It’s no coincidence that Chevy and its 2011 Camaro Convertible pace car are the featured automotive hallmarks of the Indianapolis 500. It’s also no coincidence that both Chevy and the Indianapolis Motor Speedway (IMS) are celebrating 100 memorable years in the business. After all, Arthur Chevrolet participated in the inaugural Indy 500 in 1911 while younger brother Gaston Chevrolet won the 500-mile race 1920 without a tire change.
As the saying goes, “Chevy runs deep.” I’ve been seeing them everywhere here in Indianapolis. And their all-new Camaro Convertible is the official pace car of the 94th running of the Indy 500. In total, Chevy has hosted 22 Indy 500 races with their brand, with seven of those vehicles being Camaros. The 2011 pace car – to be driven by 4-time Indy 500 winner A.J. Foyt – is decked in White with Inferno Orange rally stripes, a White grille, 20” rims, Inferno Orange Interior, a Black top, and an Indy logo on the headrests. No performance enhancements have been added to the 6.2-liter 426 horsepower V8 engine. We were able to experience the pace cars on the legendary oval at 140 mph with Brazilian race legend Emerson Fittipaldi (Emo) who was on hand for the weekend festivities. Emo’s credentials are pretty astonishing. He’s the only driver to win two Indy 500s (Chevy powered), two Formula One World Championships, one IndyCar World Championship, 14 in Formula One, races and 22 IndyCar races.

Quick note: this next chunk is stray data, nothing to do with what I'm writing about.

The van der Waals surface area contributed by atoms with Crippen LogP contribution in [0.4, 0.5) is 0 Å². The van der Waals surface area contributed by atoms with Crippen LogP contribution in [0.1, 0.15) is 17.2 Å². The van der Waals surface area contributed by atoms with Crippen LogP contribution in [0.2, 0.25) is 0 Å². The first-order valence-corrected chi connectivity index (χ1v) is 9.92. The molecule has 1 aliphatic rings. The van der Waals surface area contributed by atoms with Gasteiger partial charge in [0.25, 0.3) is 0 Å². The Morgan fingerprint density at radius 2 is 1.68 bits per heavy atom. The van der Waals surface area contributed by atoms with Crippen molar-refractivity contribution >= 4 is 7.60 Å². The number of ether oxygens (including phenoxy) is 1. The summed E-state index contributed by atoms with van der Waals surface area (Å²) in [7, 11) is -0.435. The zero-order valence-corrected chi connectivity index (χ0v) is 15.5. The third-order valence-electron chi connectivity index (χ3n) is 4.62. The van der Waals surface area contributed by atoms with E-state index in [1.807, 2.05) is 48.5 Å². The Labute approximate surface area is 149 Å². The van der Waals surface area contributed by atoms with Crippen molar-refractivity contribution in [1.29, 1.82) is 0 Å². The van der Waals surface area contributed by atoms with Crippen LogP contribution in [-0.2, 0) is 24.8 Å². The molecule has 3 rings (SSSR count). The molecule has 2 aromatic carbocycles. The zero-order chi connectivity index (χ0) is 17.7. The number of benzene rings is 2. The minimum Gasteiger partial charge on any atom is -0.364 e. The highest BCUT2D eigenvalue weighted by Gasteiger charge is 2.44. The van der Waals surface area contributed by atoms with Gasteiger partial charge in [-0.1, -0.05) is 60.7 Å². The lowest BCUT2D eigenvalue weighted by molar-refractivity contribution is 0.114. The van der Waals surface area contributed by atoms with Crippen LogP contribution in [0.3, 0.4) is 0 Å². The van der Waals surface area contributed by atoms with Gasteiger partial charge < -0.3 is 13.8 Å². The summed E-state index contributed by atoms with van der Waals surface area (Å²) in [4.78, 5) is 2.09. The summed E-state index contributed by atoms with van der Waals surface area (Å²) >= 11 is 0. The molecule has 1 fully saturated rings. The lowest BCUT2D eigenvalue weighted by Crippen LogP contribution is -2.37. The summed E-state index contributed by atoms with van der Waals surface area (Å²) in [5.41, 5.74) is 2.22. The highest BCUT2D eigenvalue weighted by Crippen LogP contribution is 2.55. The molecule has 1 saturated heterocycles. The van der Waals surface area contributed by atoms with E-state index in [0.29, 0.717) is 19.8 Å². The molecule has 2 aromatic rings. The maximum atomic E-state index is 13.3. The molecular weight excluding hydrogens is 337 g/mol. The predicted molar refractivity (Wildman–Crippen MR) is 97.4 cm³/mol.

Currently, the IZOD IndyCar Series is dominated by Honda who is the only engine manufacturer. Chevy previously competed as an engine builder between 1986 and 1993 and 2002 and 2005 with V8s. During that run they won 104 races, powering six driver champions and scoring seven Indianapolis 500 victories. Plans are now underway for Chevy to get back into the business. They have already signed with Team Penske, who has won more IndyCar races than any other team. Chevy must continue to recruit and win over additional IndyCar teams to make their comeback successful.
In today’s technologically led motorsports world, the sport calls for smaller, cleaner and more efficient engines. Chevy’s new twin-turbocharged, direct-injected V6 must remain resolute in competition or Honda will walk away laughing. The 2.2-liter will run on renewable E85 ethanol fuel. “The development of the Chevrolet IndyCar engine is on schedule, and we have reached all of our development plan milestones to date,” said Mark Kent, director of GM Racing. “The research and design teams are working diligently to achieve the objectives and meet the demanding deadlines of this ambitious program.
Good luck Chevy!